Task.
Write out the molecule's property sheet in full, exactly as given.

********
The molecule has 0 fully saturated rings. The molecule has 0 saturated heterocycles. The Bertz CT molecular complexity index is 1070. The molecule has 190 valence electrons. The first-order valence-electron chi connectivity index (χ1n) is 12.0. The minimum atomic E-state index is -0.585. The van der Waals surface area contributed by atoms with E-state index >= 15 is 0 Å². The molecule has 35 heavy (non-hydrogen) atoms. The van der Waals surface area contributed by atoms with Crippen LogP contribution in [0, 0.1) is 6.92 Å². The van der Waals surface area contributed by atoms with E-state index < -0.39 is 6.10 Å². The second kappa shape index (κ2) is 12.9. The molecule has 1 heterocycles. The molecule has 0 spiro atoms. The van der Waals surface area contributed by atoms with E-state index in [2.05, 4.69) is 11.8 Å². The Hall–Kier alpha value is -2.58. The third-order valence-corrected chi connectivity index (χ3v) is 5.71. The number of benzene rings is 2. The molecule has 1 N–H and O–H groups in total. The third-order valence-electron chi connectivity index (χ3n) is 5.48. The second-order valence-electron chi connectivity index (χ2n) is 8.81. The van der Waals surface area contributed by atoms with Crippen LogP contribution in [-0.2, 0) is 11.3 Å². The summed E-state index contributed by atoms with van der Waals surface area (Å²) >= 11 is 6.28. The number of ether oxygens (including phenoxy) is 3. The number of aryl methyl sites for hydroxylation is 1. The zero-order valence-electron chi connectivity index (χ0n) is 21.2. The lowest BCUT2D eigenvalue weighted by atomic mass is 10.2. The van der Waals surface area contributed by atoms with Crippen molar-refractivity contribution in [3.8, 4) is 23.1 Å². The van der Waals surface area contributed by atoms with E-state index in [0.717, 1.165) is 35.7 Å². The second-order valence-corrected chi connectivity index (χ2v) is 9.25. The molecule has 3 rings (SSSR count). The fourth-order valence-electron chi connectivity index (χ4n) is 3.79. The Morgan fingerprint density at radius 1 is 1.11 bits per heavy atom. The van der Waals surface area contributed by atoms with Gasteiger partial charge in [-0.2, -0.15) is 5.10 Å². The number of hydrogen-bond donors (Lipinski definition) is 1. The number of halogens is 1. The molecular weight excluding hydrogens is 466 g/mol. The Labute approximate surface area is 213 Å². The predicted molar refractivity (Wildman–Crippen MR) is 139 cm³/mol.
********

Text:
The molecule has 0 fully saturated rings. The molecule has 0 saturated heterocycles. The Bertz CT molecular complexity index is 1070. The molecule has 190 valence electrons. The first-order valence-electron chi connectivity index (χ1n) is 12.0. The minimum atomic E-state index is -0.585. The van der Waals surface area contributed by atoms with E-state index >= 15 is 0 Å². The molecule has 35 heavy (non-hydrogen) atoms. The van der Waals surface area contributed by atoms with Crippen LogP contribution in [0, 0.1) is 6.92 Å². The van der Waals surface area contributed by atoms with E-state index < -0.39 is 6.10 Å². The second kappa shape index (κ2) is 12.9. The molecule has 1 heterocycles. The molecule has 0 spiro atoms. The van der Waals surface area contributed by atoms with E-state index in [2.05, 4.69) is 11.8 Å². The Hall–Kier alpha value is -2.58. The third-order valence-corrected chi connectivity index (χ3v) is 5.71. The number of benzene rings is 2. The molecule has 1 N–H and O–H groups in total. The third-order valence-electron chi connectivity index (χ3n) is 5.48. The second-order valence-electron chi connectivity index (χ2n) is 8.81. The van der Waals surface area contributed by atoms with Crippen LogP contribution in [-0.2, 0) is 11.3 Å². The summed E-state index contributed by atoms with van der Waals surface area (Å²) >= 11 is 6.28. The number of ether oxygens (including phenoxy) is 3. The number of aryl methyl sites for hydroxylation is 1. The zero-order valence-electron chi connectivity index (χ0n) is 21.2. The lowest BCUT2D eigenvalue weighted by atomic mass is 10.2. The van der Waals surface area contributed by atoms with Crippen molar-refractivity contribution in [3.8, 4) is 23.1 Å². The van der Waals surface area contributed by atoms with E-state index in [0.717, 1.165) is 35.7 Å². The second-order valence-corrected chi connectivity index (χ2v) is 9.25. The molecule has 3 rings (SSSR count). The fourth-order valence-electron chi connectivity index (χ4n) is 3.79. The Morgan fingerprint density at radius 1 is 1.11 bits per heavy atom. The van der Waals surface area contributed by atoms with Gasteiger partial charge in [-0.2, -0.15) is 5.10 Å². The number of hydrogen-bond donors (Lipinski definition) is 1. The number of halogens is 1. The molecular weight excluding hydrogens is 466 g/mol. The Labute approximate surface area is 213 Å². The predicted molar refractivity (Wildman–Crippen MR) is 139 cm³/mol.